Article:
I had ambition for this garden when we first moved here. Being cooped up in the winter always makes me dream big. I had never built or installed an aquatic feature but I figured it couldn't be too hard. I had a site in mind, beside the "back patio" (we have a "front patio" too, which is incidentally in the back yard...just at the front part of the back yard).
The first step was laying out the boundary of the pond and beginning excavation. We had a really wet spring in Virginia in 2015, so although it was messy, the digging was not too difficult (soggy dirt is softer to cut through with your spade than dry dirt). I made a lot of friends doing this digging specifically in the form of the American Robin (tirdus migratorius).
I built a shelf into the pond to position some plants and a deep end for fish to retire to. The total depth ended up at three feet. The pond is jellybean shaped and is approximately 6 feet wide by 14 feet long.
Don't skimp on this part. Once you put a liner in you're pretty much committed. You want this thing to be deep enough for fish to have a safe area to camp out in when the neighborhood cat rolls through.
Allow me to introduce Virginia Red Clay! I laid a long pole across the width to get an accurate measurement of my depth. The soil I removed out of the hole was used to bank up behind the pond and give the appearance of a natural slope down to it. I was going to build in a waterfall and stream feature, so this was necessary to give the pond a natural appearance.
I dug this pond in June and all I could think about was jumping in once I filled it up. I put a layer of foam down first and then laid out the liner. As I filled the liner up with water I carefully spread out the creases to eliminate as much foldover as possible. The Contorted Filbert (Corylus avellana 'Contorta') at the right of this photo had overgrown its pot and would be transplanted into the slope after the hardscaping was complete.
Building the stream took a few attempts. I buried a length of hose for the pump and banked up against the sides to give a natural appearance. The tricky part was forecasting how the water would flow. Water will always go downhill, but it also gets momentum. I also wanted this to look natural so I couldn't bank it up too high without sacrificing some aesthetics. Once I got it in place, it all paid off. The length of PVC pipe was used on the right side (out of frame) of the pond so I could thread the power supply to the pump to an outdoor outlet. It would also get buried.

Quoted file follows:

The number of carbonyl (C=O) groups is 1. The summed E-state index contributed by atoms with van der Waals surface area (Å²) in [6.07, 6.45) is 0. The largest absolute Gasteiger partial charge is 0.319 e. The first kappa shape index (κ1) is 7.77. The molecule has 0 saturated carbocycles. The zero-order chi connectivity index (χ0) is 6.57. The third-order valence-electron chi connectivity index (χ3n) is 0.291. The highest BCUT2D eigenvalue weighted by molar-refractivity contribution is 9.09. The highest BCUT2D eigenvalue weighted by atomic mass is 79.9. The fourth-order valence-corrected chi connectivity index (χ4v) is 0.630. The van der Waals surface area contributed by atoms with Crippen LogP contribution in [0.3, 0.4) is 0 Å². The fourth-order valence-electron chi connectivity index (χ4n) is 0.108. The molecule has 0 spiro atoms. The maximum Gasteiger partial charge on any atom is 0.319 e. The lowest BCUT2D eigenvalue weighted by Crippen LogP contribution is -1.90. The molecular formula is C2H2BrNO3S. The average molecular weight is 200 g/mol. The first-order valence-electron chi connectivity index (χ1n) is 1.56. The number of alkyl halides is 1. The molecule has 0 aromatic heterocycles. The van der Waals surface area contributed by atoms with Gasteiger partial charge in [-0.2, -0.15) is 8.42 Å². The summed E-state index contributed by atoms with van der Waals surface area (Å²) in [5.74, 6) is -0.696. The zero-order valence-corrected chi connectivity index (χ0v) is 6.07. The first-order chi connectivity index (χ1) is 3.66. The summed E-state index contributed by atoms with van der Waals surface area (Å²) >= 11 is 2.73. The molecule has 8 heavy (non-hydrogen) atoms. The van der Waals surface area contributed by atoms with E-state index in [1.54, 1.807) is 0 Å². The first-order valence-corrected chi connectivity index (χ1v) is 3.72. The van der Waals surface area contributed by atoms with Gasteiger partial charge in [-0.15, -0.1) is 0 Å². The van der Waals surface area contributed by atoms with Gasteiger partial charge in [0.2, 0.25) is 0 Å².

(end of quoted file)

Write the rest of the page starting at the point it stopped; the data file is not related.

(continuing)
The pond site was a few feet behind a patio I had built the year before. I extended the patio using matching flagstones and made it flush with the rim of the pond. The backside of the pond has a small retaining wall to keep the mulch and dirt from washing into the pond. This was backed by filling in with pebbles so that drainage would be encouraged to flow down rather than over the wall.
I started to lay out the pond rim and it was quickly apparent that I would need a lot of rocks to conceal the pond liner to give a natural appearance. After doing the math to determine how much material I would need, I decided to try out a product called "Rock on a Roll". What a cool idea! I laid the rock-roll on top of the pond liner and then stacked stones on top of that. The outcome was a realistic looking stone lined pond without needing two or three times as many stones!
After installing the "Rock on a Roll" and completing the flagstone work, I installed the plants. This is a shady corner of the yard getting only a few hours of morning sun. Hostas, Coral Bells, Foam Flower, and Japanese Painted Ferns would be perfect selections for this site. I also picked up a few aquatic plants such as Corkscrew Rush, Frog Bit, and a Water Lily.
This project took about 3 months to complete. I knew it was a lot of work but I had no idea it would take as long as it did. But, it was totally worth the effort. The waterfall provides a soft soothing sound and drowns out the city noise around us. We spent every evening after work relaxing by the pond.